Question about 1972 Chevrolet Corvette
Do you know what a Slide Hammer looks like? A long rod with a handle on the end, and a weight that slides on the rod. The weight hits against a stop made into the handle. At the end of the rod you attach various tools. You can attach a hook, or a threaded bolt, or screw, and many other attachments.
The reason I described a Slide Hammer, is that there is a miniaturized version of it, to remove hard to get at seals. At the end of this tool it has two 'fingers'. (Spring steel pieces of hooked flat metal) These fingers are forced through the rubber part of the seal, and the fingers spread out. They catch the metal outer ring of the seal.
Then the weight on this small slide hammer is slid hard against the handle, and after a few taps it withdraws the seal.
This link is to illustrate one companies version of this tool,
Kind of pricey if a person just wants to use it one or two times! However it is the proper professional way.
There is another method that you may want to consider. Not a professional method, but if done correctly, it can save you in a pinch. (And also save $80 to $100 for the above tool!)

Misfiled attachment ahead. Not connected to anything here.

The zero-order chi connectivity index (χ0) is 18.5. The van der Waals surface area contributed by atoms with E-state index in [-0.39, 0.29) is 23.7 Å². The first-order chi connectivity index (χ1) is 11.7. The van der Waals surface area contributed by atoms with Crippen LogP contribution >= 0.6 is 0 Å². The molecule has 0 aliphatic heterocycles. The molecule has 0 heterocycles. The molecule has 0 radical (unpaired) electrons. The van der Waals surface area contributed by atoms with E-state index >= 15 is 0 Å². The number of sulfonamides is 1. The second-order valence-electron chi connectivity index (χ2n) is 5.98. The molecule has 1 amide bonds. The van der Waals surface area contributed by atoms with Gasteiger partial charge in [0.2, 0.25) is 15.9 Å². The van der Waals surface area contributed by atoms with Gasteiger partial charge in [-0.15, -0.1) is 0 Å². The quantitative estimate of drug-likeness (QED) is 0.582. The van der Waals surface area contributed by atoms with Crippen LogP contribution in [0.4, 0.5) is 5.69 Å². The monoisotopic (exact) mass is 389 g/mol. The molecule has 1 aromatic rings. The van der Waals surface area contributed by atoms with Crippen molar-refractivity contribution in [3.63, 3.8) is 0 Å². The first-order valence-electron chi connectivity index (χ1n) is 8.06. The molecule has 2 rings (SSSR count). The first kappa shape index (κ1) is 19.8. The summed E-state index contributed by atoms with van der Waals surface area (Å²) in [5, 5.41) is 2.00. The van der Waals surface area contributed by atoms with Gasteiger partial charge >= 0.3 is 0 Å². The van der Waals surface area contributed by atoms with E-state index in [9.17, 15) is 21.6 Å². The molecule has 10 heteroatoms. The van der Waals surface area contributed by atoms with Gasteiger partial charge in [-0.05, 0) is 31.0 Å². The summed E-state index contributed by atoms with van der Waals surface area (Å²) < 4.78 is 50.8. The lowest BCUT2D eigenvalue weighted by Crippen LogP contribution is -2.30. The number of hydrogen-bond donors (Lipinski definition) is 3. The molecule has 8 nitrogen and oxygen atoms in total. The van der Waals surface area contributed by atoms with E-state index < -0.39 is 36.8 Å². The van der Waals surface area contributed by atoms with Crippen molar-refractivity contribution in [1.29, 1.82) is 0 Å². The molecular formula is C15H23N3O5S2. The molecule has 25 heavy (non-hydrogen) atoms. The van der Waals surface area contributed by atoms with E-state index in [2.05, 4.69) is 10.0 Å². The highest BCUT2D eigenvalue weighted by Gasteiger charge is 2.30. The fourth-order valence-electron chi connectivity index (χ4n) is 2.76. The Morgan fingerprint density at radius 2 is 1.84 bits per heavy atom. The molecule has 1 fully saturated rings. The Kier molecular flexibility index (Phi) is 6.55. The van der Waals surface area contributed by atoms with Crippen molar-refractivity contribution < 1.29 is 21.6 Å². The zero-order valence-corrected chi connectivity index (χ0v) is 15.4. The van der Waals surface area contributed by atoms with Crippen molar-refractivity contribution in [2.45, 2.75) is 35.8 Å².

With this method you have to use care not to scratch the selector rod shaft, nor accidentally scratch the bore of the transmission, where the seal goes into.
A sturdy pick tool with a curved hook end is used. You carefully feed the tip of the curved hook, through the rubber portion of the seal. Then you clamp a pair of vise grips onto the pick tool towards the end of the tool. (Opposite end of the curved hook)
Making - Sure the tip of the hook, is resting against the middle of the metal part of the seal, you tap the pair of vise grips with a Small hammer. Tap the vise grips so that they are pulling against the tool, pulling the seal out.
Use the tool to pull out on the seal's metal ring on one side, then slide the tool over to the opposite side, and start tapping again. Keep working around the seal, until you work it out far enough to grab it with pliers, or needle nose vise grips.
Posted on Sep 29, 2009
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Posted on Jan 02, 2017
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